Keys in hand and a stomach growling, I left the house like any other Saturday letting my afternoon hunger guide my trip around town to find something to eat. I saw a little bit of traffic to the right so I went left--a block later, though, I came to a stand still of traffic while a pink mob of picketers crossed the road near the city offices. Utterly confused, I'm looking around to see what the fuss was about trying to make sense of it all: I wasn't able to. There were young adults, old adults, and children. There were men and women. There was a lot of pink. There were anti-Trump signs, women's rights signs, signs about Planned Parenthood, signs about date-rape. There was even a sign detailing how good of a sign that sign was. There was just a lot of pink.
So, I got my Chic Fil A and headed home to eat in confusion because apparently I missed the memo about peace. For a week I stewed over this. What kind of march was this? The media is saying that it is the largest activist march in history, but for what? Was it an anti-Trump march ("not my president" signs) due to the inauguration the day before? Was it a women's rights march ("women's rights are rights not privileges")? In our history books, there was always a specific reason listed for such a demonstration (Civil Rights, Women's Suffrage, etc.), but this record envelopes much ambiguity.
The next Thursday, I was getting ready to watch one of my new favorite shows, Life in Pieces, with a coworker, but it was postponed as the network was doing a Mary Tyler Moore piece after the recent news of her death. My coworker got very nostalgic saying that that was the show he grew up watching and that I wouldn't ever know how great it was back then. At first, I was just upset that I couldn't watch my favorite show, which includes one of my favorite characters--an intelligent, beautiful, independent woman who is a lawyer, wife, and mom, but before we turned it to something else, the commentator for the Mary Tyler Moore piece had just said, "She was a role model in feminism, breaking the glass ceiling before it was ever a thing."
Two things came to mind that we started discussing. The first was something I'd thought about before when someone from an older generation swears that a certain television show was better "back in their day", but a major piece of that equation is that there weren't as many shows back in the day to overshadow them as today. It's easy to dominate something without a lot of competition. This led me to think about to the commentator's words about Mary Tyler Moore's feminism. She was a very influential feminist, and her role in the show displayed that and shined for the country to see; however, it's only one type of feminism.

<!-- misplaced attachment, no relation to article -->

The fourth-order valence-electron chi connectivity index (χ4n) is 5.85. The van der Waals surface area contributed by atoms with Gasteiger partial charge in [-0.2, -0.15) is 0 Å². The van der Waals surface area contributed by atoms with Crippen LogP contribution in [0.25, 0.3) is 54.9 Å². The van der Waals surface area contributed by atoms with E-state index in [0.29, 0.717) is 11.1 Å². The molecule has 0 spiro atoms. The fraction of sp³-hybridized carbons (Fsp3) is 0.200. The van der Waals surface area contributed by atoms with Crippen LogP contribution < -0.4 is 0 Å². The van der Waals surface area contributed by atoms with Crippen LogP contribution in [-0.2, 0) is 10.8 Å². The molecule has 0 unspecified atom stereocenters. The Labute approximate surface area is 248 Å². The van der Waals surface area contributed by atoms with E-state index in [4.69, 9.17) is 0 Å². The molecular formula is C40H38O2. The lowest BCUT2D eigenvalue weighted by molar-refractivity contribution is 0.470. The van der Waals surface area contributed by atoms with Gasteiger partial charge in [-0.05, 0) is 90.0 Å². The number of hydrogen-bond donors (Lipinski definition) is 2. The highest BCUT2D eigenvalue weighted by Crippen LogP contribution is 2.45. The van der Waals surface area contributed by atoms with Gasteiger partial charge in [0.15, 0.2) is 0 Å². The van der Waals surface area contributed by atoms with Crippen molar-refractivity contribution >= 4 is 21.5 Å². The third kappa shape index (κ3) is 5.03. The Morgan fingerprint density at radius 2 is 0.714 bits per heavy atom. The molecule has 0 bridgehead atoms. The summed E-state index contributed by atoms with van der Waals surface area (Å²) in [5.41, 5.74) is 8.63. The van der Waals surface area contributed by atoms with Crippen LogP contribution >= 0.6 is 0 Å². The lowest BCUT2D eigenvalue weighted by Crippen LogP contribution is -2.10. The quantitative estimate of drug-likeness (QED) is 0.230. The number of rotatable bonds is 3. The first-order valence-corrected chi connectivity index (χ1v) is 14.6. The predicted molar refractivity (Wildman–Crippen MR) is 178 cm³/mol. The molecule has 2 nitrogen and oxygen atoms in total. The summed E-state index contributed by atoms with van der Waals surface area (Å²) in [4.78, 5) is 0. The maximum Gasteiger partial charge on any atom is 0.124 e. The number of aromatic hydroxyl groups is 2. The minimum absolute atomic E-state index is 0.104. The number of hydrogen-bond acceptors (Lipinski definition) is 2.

The Sellnow chapter explains different types of feminism and even the phases they went through over the years. I feel that as incredible as Mary Tyler Moore was for the feminist movement, it has a cap to it. Now, don't get me wrong--I'm not trying to discredit her or anyone. Simply put, pop culture and television influence has developed tremendously over the years that this one show in the 70's (of a much fewer number than today) only showed one type of feminism. Mary Tyler Moore showed what a feminist did and how they looked. She ended her engagement, got her own apartment and her own job, depending on herself. Again, this isn't a bad or inaccurate depiction of feminism, and it was definitely groundbreaking in the 70's to see a television show centered around this woman; however, I think when people today limit feminism to this picture of a successful working woman without a mate (not even dependent on one but just being with one), it becomes counterproductive to the ideology of feminism--women can do or be whatever they want to be rather than typecast into specific gender narratives. So, I think back to the unspecified march with signs about any and everything. It shouldn't have to be about any one specific thing. It doesn't matter if it bounces between anti-Trump, pro-feminism, or even throwing in any of the other movements that were also chanted. The single thing that was specific was that people were voicing what they believe in.
How has feminism in television developed over the years? What different forms does it take?
What effects do you think feminism examples in tv influence our views of feminism? And if so, who is promoting those types of agendas? Is it a good/bad thing?
What is one thing you would like to see more in today's feminism?